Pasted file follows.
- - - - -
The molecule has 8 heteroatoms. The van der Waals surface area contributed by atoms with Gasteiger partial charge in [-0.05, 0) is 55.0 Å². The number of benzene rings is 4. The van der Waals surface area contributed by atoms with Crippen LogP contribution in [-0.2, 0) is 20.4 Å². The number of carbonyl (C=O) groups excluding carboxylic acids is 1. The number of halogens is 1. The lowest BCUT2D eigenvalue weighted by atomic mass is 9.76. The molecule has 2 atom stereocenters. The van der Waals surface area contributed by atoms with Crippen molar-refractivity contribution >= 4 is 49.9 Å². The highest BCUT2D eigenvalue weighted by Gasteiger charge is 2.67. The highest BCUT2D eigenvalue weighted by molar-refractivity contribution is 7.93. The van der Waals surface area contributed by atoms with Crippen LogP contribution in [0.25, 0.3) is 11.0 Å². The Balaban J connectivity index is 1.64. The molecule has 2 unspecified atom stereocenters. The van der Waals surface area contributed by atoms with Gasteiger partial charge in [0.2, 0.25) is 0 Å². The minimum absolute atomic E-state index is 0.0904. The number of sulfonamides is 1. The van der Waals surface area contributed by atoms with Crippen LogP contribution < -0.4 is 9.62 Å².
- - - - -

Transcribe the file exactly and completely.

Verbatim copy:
The molecule has 8 heteroatoms. The van der Waals surface area contributed by atoms with Gasteiger partial charge in [-0.05, 0) is 55.0 Å². The number of benzene rings is 4. The van der Waals surface area contributed by atoms with Crippen LogP contribution in [-0.2, 0) is 20.4 Å². The number of carbonyl (C=O) groups excluding carboxylic acids is 1. The number of halogens is 1. The lowest BCUT2D eigenvalue weighted by atomic mass is 9.76. The molecule has 2 atom stereocenters. The van der Waals surface area contributed by atoms with Crippen molar-refractivity contribution >= 4 is 49.9 Å². The highest BCUT2D eigenvalue weighted by Gasteiger charge is 2.67. The highest BCUT2D eigenvalue weighted by molar-refractivity contribution is 7.93. The van der Waals surface area contributed by atoms with Crippen LogP contribution in [0.25, 0.3) is 11.0 Å². The Balaban J connectivity index is 1.64. The molecule has 2 unspecified atom stereocenters. The van der Waals surface area contributed by atoms with Gasteiger partial charge in [0.2, 0.25) is 0 Å². The minimum absolute atomic E-state index is 0.0904. The number of sulfonamides is 1. The van der Waals surface area contributed by atoms with Crippen LogP contribution < -0.4 is 9.62 Å².